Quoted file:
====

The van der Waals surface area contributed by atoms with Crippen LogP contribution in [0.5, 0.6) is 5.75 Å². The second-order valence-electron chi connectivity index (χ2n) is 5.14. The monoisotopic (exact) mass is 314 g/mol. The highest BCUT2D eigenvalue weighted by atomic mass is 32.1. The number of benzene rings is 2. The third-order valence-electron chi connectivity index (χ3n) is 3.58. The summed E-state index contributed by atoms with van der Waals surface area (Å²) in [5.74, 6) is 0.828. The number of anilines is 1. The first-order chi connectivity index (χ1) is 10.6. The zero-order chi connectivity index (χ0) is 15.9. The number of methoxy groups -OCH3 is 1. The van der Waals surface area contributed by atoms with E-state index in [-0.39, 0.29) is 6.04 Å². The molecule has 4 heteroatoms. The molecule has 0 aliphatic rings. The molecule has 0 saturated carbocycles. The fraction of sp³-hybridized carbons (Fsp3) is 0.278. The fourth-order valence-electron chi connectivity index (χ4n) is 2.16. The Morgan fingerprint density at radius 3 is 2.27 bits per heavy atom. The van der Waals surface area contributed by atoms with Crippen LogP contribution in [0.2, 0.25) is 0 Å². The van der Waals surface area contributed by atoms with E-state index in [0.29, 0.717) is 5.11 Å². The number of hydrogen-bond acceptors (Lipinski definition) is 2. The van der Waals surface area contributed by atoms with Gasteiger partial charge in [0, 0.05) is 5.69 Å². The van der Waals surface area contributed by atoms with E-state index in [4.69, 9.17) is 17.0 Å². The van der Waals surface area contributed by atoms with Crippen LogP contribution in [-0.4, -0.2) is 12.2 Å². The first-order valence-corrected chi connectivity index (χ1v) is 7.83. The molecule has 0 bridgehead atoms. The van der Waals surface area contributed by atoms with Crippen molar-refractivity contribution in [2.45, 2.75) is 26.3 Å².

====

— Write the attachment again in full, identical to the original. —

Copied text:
The van der Waals surface area contributed by atoms with Crippen LogP contribution in [0.5, 0.6) is 5.75 Å². The second-order valence-electron chi connectivity index (χ2n) is 5.14. The monoisotopic (exact) mass is 314 g/mol. The highest BCUT2D eigenvalue weighted by atomic mass is 32.1. The number of benzene rings is 2. The third-order valence-electron chi connectivity index (χ3n) is 3.58. The summed E-state index contributed by atoms with van der Waals surface area (Å²) in [5.74, 6) is 0.828. The number of anilines is 1. The first-order chi connectivity index (χ1) is 10.6. The zero-order chi connectivity index (χ0) is 15.9. The number of methoxy groups -OCH3 is 1. The van der Waals surface area contributed by atoms with E-state index in [-0.39, 0.29) is 6.04 Å². The molecule has 4 heteroatoms. The molecule has 0 aliphatic rings. The molecule has 0 saturated carbocycles. The fraction of sp³-hybridized carbons (Fsp3) is 0.278. The fourth-order valence-electron chi connectivity index (χ4n) is 2.16. The Morgan fingerprint density at radius 3 is 2.27 bits per heavy atom. The van der Waals surface area contributed by atoms with Crippen LogP contribution in [0.2, 0.25) is 0 Å². The van der Waals surface area contributed by atoms with E-state index in [0.29, 0.717) is 5.11 Å². The number of hydrogen-bond acceptors (Lipinski definition) is 2. The van der Waals surface area contributed by atoms with Gasteiger partial charge in [0, 0.05) is 5.69 Å². The van der Waals surface area contributed by atoms with E-state index in [4.69, 9.17) is 17.0 Å². The van der Waals surface area contributed by atoms with Crippen LogP contribution in [-0.4, -0.2) is 12.2 Å². The first-order valence-corrected chi connectivity index (χ1v) is 7.83. The molecule has 0 bridgehead atoms. The van der Waals surface area contributed by atoms with Crippen molar-refractivity contribution in [2.45, 2.75) is 26.3 Å².